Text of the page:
You May Like

Turkey: No Ransom Paid for Release of Hostages Held by IS Militants

President Erdogan hails release of hostages as diplomatic success but declines to be drawn on whether their release freed Ankara's hand to take more active stance against insurgents More

Audio Sierra Leone Ends Ebola Lockdown

Health ministry says it has reached 75 percent of its target of visiting 1.5 million homes to locate infected, educate population about virus More

US Pivot to Asia Demands Delicate Balancing Act

As tumult in Middle East distracts Obama administration, efforts to shift American focus eastward appear threatened More

Featured Videos

Your JavaScript is turned off or you have an old version of Adobe's Flash Player. Get the latest Flash player.
Saving Global Fish Stocks Starts in the Kitcheni
X
September 22, 2014 11:42 AM
With an estimated 90 percent of the world’s larger fish populations having already vanished, a growing number of people in the seafood industry are embracing the concept of sustainable fishing and farming practices. One American marine biologist turned restaurateur in Thailand is spreading the word among fellow chefs and customers. VOA Correspondent Steve Herman reports from Bangkok.
Video

Video Saving Global Fish Stocks Starts in the Kitchen

With an estimated 90 percent of the world’s larger fish populations having already vanished, a growing number of people in the seafood industry are embracing the concept of sustainable fishing and farming practices. One American marine biologist turned restaurateur in Thailand is spreading the word among fellow chefs and customers. VOA Correspondent Steve Herman reports from Bangkok.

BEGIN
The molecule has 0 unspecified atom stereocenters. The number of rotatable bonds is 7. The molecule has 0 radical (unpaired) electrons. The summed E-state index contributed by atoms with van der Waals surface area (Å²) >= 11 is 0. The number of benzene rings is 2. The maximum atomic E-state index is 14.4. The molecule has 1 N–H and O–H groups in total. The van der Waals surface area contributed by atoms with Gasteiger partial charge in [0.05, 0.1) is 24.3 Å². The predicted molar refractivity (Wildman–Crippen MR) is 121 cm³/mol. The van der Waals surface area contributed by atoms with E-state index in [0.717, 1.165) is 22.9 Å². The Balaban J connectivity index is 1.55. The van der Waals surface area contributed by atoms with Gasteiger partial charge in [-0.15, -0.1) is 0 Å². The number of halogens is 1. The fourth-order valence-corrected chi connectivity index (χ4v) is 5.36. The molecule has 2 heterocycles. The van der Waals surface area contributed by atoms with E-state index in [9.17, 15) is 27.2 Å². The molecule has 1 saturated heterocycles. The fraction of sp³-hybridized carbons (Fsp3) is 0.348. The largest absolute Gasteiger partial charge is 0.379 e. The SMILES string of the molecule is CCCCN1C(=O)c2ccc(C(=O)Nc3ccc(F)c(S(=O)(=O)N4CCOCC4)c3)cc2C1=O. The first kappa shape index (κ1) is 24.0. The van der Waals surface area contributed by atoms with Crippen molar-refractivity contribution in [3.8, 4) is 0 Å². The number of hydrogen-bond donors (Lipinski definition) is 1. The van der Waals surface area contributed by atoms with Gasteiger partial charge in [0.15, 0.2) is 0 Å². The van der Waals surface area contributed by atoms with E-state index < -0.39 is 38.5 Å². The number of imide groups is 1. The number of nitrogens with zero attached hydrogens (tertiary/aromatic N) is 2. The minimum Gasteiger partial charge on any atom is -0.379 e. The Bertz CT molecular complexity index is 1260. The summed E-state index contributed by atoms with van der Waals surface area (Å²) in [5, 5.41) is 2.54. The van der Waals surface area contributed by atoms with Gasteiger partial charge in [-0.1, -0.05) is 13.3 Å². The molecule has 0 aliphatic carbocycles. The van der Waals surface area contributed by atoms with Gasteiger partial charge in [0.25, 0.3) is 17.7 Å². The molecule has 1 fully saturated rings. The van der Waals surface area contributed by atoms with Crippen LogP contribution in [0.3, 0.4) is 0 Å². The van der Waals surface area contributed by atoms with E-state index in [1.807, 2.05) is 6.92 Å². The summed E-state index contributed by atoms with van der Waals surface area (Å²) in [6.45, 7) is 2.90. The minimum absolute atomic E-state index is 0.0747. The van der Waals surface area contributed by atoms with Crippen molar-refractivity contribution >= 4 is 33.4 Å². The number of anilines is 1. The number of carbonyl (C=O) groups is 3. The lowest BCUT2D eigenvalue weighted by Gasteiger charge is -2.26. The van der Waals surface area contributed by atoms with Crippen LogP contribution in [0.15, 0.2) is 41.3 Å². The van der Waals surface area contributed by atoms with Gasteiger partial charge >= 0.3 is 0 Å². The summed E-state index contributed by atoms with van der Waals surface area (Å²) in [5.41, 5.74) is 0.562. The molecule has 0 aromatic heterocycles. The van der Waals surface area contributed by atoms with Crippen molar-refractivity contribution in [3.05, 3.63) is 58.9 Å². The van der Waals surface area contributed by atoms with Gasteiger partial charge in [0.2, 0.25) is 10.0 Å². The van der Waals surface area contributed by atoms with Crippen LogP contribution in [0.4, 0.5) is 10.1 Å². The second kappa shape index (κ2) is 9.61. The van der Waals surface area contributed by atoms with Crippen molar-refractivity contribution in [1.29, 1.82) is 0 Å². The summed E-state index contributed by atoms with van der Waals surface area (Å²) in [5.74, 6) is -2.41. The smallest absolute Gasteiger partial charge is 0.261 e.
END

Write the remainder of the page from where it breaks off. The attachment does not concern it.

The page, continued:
Video

Video For West Ukraine City, Conflict Far Away Yet Near

The western Ukrainian city of Lviv prides itself on being both physically and culturally close to Western Europe. The Russian-backed separatists in the eastern part of the country are 1,200 kilometers away, and seemingly even farther away in their world view. Still, as VOA’s Al Pessin reports, the war is having an impact in Lviv.
Video

Video Chinese Admiral Key in China’s Promotion of Sea Links

China’s President last week wrapped up landmark visits to India, Sri Lanka and Maldives, part of a broader campaign to promote a new “Maritime Silk Road” in Asia. The Chinese government’s promotion efforts rely heavily on the country’s best-known sailor, a 15th century eunuch named Zheng He. VOA's Bill Ide reports from the sailor’s hometown in Yunnan on the effort to promote China’s future by recalling its past.
Video

Video Experts Fear Ebola Outbreak ‘Beyond Our Capability to Contain’

Each day brings with it new warnings about the deadly Ebola outbreak already blamed for killing more than 2,600 people across West Africa. And while countries and international organizations like the United Nations are starting to come through on promises of help for those most affected, the unprecedented speed with which the virus has spread is raising questions about the international response. VOA's Jeff Seldin has more from Washington.
Video

Video Natural Gas Export Plan Divides Maryland Town

A U.S. power company that has been importing natural gas now wants to export it. If approved, its plant in Lusby, Maryland, would likely be the first terminal on the United States East Coast to export liquefied natural gas from American pipelines. While some residents welcome the move because it will create jobs, others oppose it, saying the expansion could be a safety and environmental hazard. VOA’s Deborah Block examines the controversy.